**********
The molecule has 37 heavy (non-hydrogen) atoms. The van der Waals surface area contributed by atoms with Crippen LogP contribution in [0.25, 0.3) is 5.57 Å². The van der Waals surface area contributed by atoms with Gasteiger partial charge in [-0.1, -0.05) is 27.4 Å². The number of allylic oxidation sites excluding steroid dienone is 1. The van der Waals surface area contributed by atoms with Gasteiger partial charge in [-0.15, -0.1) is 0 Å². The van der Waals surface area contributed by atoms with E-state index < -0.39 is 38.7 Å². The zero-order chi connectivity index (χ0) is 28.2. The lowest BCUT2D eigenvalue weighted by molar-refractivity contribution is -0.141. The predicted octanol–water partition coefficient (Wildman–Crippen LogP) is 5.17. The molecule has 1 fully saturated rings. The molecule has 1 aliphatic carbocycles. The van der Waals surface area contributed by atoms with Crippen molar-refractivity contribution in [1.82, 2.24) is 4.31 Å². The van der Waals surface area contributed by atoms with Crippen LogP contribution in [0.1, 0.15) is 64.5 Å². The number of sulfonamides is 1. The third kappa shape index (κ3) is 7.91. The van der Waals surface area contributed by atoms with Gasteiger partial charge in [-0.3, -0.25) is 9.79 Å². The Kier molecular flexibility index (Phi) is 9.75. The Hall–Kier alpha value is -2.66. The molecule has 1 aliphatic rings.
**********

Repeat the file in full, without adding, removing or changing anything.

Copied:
The molecule has 37 heavy (non-hydrogen) atoms. The van der Waals surface area contributed by atoms with Crippen LogP contribution in [0.25, 0.3) is 5.57 Å². The van der Waals surface area contributed by atoms with Gasteiger partial charge in [-0.1, -0.05) is 27.4 Å². The number of allylic oxidation sites excluding steroid dienone is 1. The van der Waals surface area contributed by atoms with Gasteiger partial charge in [-0.15, -0.1) is 0 Å². The van der Waals surface area contributed by atoms with E-state index < -0.39 is 38.7 Å². The zero-order chi connectivity index (χ0) is 28.2. The lowest BCUT2D eigenvalue weighted by molar-refractivity contribution is -0.141. The predicted octanol–water partition coefficient (Wildman–Crippen LogP) is 5.17. The molecule has 1 fully saturated rings. The molecule has 1 aliphatic carbocycles. The van der Waals surface area contributed by atoms with Crippen molar-refractivity contribution in [1.82, 2.24) is 4.31 Å². The van der Waals surface area contributed by atoms with Crippen LogP contribution in [0.1, 0.15) is 64.5 Å². The number of sulfonamides is 1. The third kappa shape index (κ3) is 7.91. The van der Waals surface area contributed by atoms with Gasteiger partial charge in [-0.3, -0.25) is 9.79 Å². The Kier molecular flexibility index (Phi) is 9.75. The Hall–Kier alpha value is -2.66. The molecule has 1 aliphatic rings.